Rushed planning, confused priorities conspire to mire stadium process in confusion and uncertainty.
By Ryan McGreal
Published January 25, 2011
So did City Councillors vote to take the West Harbour stadium proposal off the table at yesterday's General Issues Committee meeting, or didn't they? It's hard to say.
Councillor Brian McHattie moved a motion to keep the 15,000 seat West Harbour stadium option as a plan B in case Council can't figure out how to close the $36.5 million to $54.5 million funding shortfall for the Ivor Wynne Stadium renovation.
The committee voted against this, prompting the Spectator's Emma Reilly to write, "It's Ivor Wynne stadium or nothing."
Except ... the City already submitted a bid for a 5,500-6,500 seat scalable West Harbour stadium to Toronto 2015 on January 20. The following motion, included in the report for yesterday's meeting, was approved by Council on January 12 and is still on the official record:
That should arrangements for the use of Ivor Wynne Stadium as the Pan Am Stadium for some reason not be successful, the City of Hamilton prepare a written submission to TO2015 by January 20, 2011 stating a willingness to construct the 5,000 - 6,000 seat scalable Pan AM Games Soccer stadium, and that it be ratified by Council no later than February 1, 2011.
What happened to that bid?
McHattie certainly seems to believe the community-sized West Harbour bid is still in effect. In an email response to RTH he wrote noted that Council rejected his motion to keep the 15,000 seat WH stadium option, stating it was "no big deal in that staff did submit a proposal for the smaller stadium as required by TO2015 on Jan 20."
Councillor Brad Clark also believes the community-sized West Harbour stadium bid "may still survive". He adds that the motion Council approved yesterday "does not comply" with Toronto 2015's requirement that the City's stadium bid includes financial assurances that all the costs are funded and committed.
I was hoping City Manager Chris Murray - poor, long-suffering Chris Murray whose working life has been consumed by the ever-thrashing stadium file for months - could bring some clarity.
He confirmed that the City did submit the scalable West Harbour stadium proposal on January 20 and noted that the Couuncillors "directed us to focus on Ivor Wynne", but didn't specify whether the latter invalidates the former 5,000 seat proposal or only yesterday's 15,000 seat proposal.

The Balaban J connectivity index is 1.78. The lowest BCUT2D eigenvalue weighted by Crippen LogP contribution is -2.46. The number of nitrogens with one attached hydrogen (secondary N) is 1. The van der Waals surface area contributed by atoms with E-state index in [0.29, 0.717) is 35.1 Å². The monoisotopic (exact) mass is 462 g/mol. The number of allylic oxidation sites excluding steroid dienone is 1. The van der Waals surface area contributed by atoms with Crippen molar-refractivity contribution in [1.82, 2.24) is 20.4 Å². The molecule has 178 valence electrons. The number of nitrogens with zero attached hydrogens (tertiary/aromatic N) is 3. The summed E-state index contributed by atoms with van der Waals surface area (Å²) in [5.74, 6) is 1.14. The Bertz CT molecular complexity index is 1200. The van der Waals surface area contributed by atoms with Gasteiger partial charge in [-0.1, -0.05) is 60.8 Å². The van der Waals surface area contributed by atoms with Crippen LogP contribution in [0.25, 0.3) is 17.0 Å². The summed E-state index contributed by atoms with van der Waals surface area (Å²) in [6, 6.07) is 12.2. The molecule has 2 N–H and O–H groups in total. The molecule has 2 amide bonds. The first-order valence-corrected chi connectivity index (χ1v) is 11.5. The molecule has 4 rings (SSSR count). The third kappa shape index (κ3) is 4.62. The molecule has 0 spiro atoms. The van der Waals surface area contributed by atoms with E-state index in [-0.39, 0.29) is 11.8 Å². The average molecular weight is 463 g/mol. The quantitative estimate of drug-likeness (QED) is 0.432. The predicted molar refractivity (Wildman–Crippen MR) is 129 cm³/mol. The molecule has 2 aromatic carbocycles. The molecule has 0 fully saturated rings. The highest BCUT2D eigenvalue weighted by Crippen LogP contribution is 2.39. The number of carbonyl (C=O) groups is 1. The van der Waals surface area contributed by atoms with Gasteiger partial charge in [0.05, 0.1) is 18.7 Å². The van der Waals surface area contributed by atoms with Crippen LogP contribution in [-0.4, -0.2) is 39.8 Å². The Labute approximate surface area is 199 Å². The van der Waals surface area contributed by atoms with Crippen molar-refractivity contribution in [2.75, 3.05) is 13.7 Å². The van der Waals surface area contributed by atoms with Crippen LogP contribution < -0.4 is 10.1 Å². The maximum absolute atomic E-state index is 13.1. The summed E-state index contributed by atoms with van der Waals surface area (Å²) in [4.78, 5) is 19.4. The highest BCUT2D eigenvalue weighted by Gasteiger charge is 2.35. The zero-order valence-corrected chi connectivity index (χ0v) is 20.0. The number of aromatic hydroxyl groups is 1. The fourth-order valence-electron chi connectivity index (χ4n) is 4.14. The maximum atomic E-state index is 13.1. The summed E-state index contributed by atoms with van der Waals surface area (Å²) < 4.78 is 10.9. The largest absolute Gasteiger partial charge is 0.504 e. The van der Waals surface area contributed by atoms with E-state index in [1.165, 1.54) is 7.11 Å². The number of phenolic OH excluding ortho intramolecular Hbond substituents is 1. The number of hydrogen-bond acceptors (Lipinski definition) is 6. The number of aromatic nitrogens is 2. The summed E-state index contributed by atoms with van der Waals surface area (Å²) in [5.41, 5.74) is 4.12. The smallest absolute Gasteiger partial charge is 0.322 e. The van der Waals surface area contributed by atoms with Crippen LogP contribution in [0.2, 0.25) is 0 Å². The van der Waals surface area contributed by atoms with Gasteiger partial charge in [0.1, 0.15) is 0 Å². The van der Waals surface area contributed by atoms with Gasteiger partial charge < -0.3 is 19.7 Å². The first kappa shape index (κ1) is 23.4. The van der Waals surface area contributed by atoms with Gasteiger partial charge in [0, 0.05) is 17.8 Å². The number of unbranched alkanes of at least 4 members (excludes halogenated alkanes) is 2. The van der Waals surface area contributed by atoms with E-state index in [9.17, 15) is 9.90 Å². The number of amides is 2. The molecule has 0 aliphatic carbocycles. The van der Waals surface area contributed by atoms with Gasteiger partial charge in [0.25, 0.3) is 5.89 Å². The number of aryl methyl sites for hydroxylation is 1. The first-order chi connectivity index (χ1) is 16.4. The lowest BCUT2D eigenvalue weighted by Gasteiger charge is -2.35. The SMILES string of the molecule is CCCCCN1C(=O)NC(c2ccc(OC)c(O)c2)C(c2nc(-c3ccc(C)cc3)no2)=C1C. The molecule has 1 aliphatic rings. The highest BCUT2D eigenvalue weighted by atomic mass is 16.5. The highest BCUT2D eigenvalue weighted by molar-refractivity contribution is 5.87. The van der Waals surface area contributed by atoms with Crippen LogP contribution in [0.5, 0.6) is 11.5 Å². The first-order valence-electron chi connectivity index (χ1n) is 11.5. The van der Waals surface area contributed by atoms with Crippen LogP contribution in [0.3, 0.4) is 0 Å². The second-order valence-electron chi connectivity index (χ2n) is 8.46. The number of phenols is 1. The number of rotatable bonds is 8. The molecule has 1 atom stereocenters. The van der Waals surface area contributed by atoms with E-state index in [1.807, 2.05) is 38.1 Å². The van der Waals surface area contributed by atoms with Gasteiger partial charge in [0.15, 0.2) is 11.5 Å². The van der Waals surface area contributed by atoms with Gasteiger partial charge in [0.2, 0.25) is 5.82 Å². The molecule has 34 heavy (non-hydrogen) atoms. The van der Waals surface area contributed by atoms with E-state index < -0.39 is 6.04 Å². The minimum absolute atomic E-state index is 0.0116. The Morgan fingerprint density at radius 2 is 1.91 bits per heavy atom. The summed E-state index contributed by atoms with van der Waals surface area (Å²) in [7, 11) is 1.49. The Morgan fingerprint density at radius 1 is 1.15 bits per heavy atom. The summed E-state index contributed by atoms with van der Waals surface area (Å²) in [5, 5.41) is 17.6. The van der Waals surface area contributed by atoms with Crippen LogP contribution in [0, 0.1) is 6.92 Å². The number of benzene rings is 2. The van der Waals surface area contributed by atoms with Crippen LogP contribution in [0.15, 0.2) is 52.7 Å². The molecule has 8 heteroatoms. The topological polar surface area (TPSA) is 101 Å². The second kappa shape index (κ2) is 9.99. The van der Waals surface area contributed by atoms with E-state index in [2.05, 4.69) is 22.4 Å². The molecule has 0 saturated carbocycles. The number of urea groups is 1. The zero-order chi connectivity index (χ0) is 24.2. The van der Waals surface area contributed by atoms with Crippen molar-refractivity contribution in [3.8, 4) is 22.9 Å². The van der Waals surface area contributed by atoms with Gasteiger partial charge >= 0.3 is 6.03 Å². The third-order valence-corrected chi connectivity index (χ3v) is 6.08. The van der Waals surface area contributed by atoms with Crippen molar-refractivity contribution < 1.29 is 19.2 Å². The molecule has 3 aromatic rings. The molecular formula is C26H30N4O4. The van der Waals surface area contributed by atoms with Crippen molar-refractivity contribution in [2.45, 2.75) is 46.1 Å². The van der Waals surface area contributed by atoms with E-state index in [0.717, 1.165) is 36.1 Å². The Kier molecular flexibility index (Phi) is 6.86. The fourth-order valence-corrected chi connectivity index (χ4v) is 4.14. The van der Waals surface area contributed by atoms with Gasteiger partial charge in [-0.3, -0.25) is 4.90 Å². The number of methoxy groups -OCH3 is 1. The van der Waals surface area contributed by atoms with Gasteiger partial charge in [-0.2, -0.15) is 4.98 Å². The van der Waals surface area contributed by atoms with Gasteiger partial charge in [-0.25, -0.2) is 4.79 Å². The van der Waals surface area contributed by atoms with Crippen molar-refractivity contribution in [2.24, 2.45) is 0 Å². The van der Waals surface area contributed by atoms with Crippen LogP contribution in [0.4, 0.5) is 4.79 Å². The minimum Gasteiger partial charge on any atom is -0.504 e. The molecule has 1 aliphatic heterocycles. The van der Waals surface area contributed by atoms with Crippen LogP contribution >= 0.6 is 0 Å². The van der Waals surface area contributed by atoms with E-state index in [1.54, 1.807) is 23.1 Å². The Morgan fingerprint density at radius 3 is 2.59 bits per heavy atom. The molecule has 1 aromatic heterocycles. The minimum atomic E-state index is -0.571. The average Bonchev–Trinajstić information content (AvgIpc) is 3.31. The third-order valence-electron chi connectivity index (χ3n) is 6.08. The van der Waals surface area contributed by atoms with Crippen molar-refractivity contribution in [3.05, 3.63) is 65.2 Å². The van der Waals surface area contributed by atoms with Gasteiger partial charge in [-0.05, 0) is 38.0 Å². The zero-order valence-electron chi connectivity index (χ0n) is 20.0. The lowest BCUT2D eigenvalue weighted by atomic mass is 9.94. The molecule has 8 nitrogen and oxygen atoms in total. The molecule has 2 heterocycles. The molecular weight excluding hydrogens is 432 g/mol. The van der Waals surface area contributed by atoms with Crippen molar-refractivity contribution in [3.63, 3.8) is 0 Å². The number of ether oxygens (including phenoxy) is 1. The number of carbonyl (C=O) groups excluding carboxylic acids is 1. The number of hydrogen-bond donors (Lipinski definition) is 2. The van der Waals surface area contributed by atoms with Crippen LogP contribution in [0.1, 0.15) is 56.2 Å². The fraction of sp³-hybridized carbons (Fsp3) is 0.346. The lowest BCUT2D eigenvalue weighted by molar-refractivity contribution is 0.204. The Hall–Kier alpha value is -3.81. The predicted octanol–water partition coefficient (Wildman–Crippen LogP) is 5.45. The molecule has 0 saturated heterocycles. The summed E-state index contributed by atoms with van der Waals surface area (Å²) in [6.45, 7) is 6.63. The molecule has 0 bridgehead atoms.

According to McHattie, the 5,000 seat proposal will automatically kick in if Hamilton drops the Ivor Wynne proposal, though he notes (as have others) that the West Harbour community stadium will be evaluated along with the Plan B submissions from other municipalities.
Frankly, I have a distinct sense that no one quite knows what our Councillors actually decided yesterday.
Maybe we'll find out on Thursday, January 27, 2011 at 9:30 AM when the General Issues Committee reconvenes to finish thrashing this stuff out; or, failing that, on Monday, January 31, 2011 at 9:30 AM when a special Council meeting makes a final decision.
Nothing like leaving things to the last minute.This, of course, is what happens when a group of people spends five tense hours trying to digest a hairy mess of policy options that was dumped on their laps at the last minute and includes big financial impacts, multiple unknown conditions and overlapping imperatives.
This is no way to run a $150 million business project.
Of course, it doesn't help that the Chair of the committee is the one leading the charge to pressure Councillors into making important, far-reaching decisions based on faulty objectives with only partial information and no time to stop and reflect.
Mayor Bob Bratina, who sprang the last-minute proposal to partially rebuild Ivor Wynne onto the City at a press conference two weeks ago, told Councillors yesterday that their priorities are to retain the Hamilton Tiger-Cats and to avoid a tax increase.
Nothing about securing legacy facilities for high-performance amateur sport, which is the mandate of the Pan Am Games.
Nothing about growing the city's economic base and building community, which is the mandate of the Future Fund. The Future Fund Board of Governors hasn't even been consulted on the proposal - and likely won't be before the February 1 deadline.
No - according to the Mayor, the City's biggest priority in developing a stadium plan is to retain the Ticats, who have not actually committed any money toward the stadium.
Speaking of which: Mayor Bob Bratina and Councillor Lloyd Ferguson argued yesterday that the Infrastructure Ontario cost estimate for the Ivor Wynne renovation is inflated to take potential cost overruns into account, and that Council can safely assume the real cost will be lower.
Murray seems to disagree with this blithe dismissal of the potential for surprises. "Given where we are in the design process its prudent for IO to carry a healthy amount of risk and contingency."
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